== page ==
2.2 Deposition of Sb:F:SnO2 Film

(2)

precursors. SnCl4.5H2O (10g) was dissolved in ethanol (80ml) at room temperature under stirring. On the other hand, 2g of NH4F was dissolved in 10ml deionized water and 3g of antimony trichloride (SbCl3) was separately dissolved in ethanol (20 ml). Over a period of exactly 10 minutes, NH4F solution and SbCl3 solution were added to the SnCl4.5H2O solution. The mixture solution was continuously stirred for 12 hours at 60°C by solochemical method. Solution became

transparent and filtered by 0.45 µm pole size filters. The clear solution of 20 cc, 25 cc and 30 cc were used to make anti-reflective (Sb:F:SnO2) layers with working distance of about 20 cm and angle of 90° by spray pyrolysis method. The substrates temperature was kept at 500°C and monitored by digital temperature controller. Finally, the films were annealed at 500°C for 30 minutes and measured for their optical and electrical properties [1, 11].

(3)

3. Results and Discussion

3.1 Structural Properties of Sb:F:SnO2 Films

Structural studies of Sb:F:SnO2 films with solution amount of 20 cc, 25 cc and 30 cc heat-treated at 500°C for 30 minutes were done using X-ray diffraction (XRD) technique. The crystalline sharp peaks in the diffraction patterns were identified by using the International Centre for Diffraction Data (ICDD). The crystalline size was calculated by using Scherer’s equation; D = (kλ)/(B cosθ) where, B is the peak width measured at half intensity (radian), λ is the wavelength measured in Å, k is the particle shape factor or Scherer constant (k = 0.9) and D is the diameter of the crystallites (Å).

The XRD spectra for Sb:F:SnO2 films with 20 cc, 25 cc and 30 cc are depicted in Figure 2. XRD diffraction peaks belonging to (110), (101), (200), (211) and (301) were observed in all the Sb:F:SnO2 films which are well matched with the powder diffraction data of 77-0447> Cassiterite, syn-SnO2, 88-2348> Sn.918Sb.109O2- Tin Antimony Oxide and 70-0164>SnF2-Tin Fluoride. For the samples using 20 cc and 25 cc solution amount, the diffraction peaks were pronounced sharper indicating that the crystallinity of Sb:F:SnO2 was improved at this processing condition. The average crystallite sizes estimated by using Scherer’s equation were found to be 38.5 nm, 39.3 nm and 50.9 nm respectively for Sb:F:SnO2 (20 cc, 25 cc and 30 cc). The Sb:F:SnO2 has tetragonal structure with a-axis value of 4.7441 Ǻ and c-axis value of 3.1959 Ǻ..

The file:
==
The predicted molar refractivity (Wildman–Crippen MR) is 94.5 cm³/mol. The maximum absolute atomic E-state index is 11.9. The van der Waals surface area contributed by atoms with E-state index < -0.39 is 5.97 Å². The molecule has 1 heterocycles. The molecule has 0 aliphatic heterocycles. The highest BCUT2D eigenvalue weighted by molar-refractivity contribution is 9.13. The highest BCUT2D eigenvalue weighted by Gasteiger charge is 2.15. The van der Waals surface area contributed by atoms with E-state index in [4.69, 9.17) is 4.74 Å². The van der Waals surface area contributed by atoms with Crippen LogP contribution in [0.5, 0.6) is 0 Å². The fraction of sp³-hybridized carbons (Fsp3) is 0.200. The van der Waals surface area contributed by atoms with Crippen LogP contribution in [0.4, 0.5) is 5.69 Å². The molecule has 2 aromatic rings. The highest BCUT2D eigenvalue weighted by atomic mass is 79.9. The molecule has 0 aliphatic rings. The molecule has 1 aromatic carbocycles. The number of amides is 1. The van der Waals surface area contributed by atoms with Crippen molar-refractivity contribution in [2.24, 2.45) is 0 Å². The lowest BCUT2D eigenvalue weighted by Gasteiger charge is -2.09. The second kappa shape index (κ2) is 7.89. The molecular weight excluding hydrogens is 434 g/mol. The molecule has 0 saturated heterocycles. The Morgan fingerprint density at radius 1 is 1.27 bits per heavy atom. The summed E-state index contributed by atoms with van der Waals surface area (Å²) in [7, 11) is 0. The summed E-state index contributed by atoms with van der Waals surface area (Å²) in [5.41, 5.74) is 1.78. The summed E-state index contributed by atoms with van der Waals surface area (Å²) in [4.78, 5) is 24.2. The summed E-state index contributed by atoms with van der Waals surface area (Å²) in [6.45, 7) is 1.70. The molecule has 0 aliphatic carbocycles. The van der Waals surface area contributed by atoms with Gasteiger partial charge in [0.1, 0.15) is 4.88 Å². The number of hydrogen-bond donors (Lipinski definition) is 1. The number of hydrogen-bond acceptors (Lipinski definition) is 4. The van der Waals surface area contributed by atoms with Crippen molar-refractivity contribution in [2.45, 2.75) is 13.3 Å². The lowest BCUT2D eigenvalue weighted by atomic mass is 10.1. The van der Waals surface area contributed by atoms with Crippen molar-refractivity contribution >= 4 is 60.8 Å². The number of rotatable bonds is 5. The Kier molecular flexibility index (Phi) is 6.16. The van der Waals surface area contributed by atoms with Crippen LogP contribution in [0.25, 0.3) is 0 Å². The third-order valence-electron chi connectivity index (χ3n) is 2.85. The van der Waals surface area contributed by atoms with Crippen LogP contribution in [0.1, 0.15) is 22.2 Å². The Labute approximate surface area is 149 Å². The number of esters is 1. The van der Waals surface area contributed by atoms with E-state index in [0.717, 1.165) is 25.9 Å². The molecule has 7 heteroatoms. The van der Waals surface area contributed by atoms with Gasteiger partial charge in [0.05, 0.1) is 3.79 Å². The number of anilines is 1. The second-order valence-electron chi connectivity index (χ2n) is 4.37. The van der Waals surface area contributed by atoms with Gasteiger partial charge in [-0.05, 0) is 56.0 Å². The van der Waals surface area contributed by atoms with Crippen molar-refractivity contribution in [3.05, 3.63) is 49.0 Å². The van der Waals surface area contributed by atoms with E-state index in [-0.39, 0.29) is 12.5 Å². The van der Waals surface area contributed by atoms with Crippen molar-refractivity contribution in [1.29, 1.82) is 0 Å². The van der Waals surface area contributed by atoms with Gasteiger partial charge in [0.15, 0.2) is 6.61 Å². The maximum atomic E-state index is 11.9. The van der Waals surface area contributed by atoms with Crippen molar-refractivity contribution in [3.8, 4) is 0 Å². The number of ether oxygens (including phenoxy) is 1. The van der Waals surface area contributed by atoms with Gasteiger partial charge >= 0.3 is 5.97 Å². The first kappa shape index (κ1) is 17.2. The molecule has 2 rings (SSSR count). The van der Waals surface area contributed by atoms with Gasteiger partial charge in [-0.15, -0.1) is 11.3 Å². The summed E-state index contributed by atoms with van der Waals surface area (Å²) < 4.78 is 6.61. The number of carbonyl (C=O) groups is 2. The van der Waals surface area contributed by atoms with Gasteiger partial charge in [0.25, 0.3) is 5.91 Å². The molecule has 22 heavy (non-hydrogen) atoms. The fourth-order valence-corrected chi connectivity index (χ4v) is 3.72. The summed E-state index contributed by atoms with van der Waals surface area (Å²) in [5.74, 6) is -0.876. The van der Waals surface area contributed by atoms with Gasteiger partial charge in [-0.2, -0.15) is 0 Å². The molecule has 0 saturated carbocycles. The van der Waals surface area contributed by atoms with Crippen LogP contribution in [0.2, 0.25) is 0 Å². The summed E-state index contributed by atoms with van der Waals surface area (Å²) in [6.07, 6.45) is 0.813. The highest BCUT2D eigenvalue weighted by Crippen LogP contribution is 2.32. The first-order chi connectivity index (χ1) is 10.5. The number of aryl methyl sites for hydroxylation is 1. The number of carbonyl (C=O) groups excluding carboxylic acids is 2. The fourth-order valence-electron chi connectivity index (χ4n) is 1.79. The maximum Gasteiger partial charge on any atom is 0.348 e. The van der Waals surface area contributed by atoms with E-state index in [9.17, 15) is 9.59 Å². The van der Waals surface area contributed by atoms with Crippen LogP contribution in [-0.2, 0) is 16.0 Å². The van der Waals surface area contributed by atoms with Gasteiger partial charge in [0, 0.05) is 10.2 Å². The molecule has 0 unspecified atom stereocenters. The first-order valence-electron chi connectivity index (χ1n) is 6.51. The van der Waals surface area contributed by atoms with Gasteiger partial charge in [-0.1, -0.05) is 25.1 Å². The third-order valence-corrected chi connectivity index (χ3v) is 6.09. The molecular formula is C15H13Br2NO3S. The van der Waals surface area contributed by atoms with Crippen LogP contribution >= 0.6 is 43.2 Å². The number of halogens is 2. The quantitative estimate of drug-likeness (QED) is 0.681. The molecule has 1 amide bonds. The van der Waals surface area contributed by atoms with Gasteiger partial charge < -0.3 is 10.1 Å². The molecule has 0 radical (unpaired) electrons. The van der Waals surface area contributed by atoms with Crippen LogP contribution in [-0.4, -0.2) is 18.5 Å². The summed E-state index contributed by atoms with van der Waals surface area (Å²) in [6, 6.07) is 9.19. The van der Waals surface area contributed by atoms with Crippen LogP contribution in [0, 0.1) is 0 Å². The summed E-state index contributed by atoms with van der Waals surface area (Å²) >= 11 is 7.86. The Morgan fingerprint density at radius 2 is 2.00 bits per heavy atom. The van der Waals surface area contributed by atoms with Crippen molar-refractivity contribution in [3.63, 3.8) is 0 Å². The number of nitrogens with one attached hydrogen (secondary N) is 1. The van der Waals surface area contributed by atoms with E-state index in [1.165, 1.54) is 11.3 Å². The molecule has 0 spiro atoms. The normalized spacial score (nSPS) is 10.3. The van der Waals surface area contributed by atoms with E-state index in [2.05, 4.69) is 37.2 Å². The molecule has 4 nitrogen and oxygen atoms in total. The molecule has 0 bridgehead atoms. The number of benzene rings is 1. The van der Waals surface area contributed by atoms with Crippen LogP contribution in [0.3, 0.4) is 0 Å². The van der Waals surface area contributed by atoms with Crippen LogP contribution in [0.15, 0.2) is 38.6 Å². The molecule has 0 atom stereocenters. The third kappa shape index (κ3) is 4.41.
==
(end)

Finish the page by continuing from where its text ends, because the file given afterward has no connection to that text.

Figure 2. The XRD spectra for Sb:F:SnO2 films using different solution

amounts (20cc, 25 cc and 30 cc).

3.2 Surface Morphology of Sb:F:SnO2 Films

Surface morphology of Sb:F:SnO2 were examined by scanning electron microscopy (SEM). Figure 3 shows the SEM images of Sb:F:SnO2 films (solution amount 30 cc). It is observed that the Sb:F:SnO2 films were fully covered on

the substrate and the particle-like features with submicron size ranging from 0.2 µm to 0.5 µm were mostly found on the film surface.

Figure 3. The SEM micrographs of Sb:F:SnO2 films prepared from

solution amount of 25 cc. Magnification: 5500 x (upper) and 10000x (lower)

3.3 Optical Properties

The optical transmission spectra of Sb:F:SnO2 films using solution amount of 20 cc, 25 cc and 30 cc were recorded in the wavelength of 300 to 800 nm using Shimadzu UV-1800 spectrophotometer. The transmission spectra of SnO2:F:Sb layers were shown in Figure 4-a. The transmittance value of 40% to 70% was found in the visible region of 400-700 nm. As clearly seen, the optical transmittance decreased (absorption increased) upon increasing solution amount which is ascribed to thicker film formation with higher solution amount. The thickness of the films was determined by surface profiler (Tencor Alpha step IQ) and the values are listed in Table 1. In addition, the optical band gaps of SnO2:F:Sb anti-reflective layers were estimated from the plot of (αhv)2 versus hv as shown in Figure 4-b. The extrapolation of the linear region of the plot toward x-axis provides the optical band gap energy value. The band gap energy was found to be 3.0 eV, 3.4 eV and 3.8 eV for 20 cc, 25 cc and 30 cc respectively. Higher optical transmission and wider band gap energy are preferred for interlayer (anti-reflective layer) in solar cells.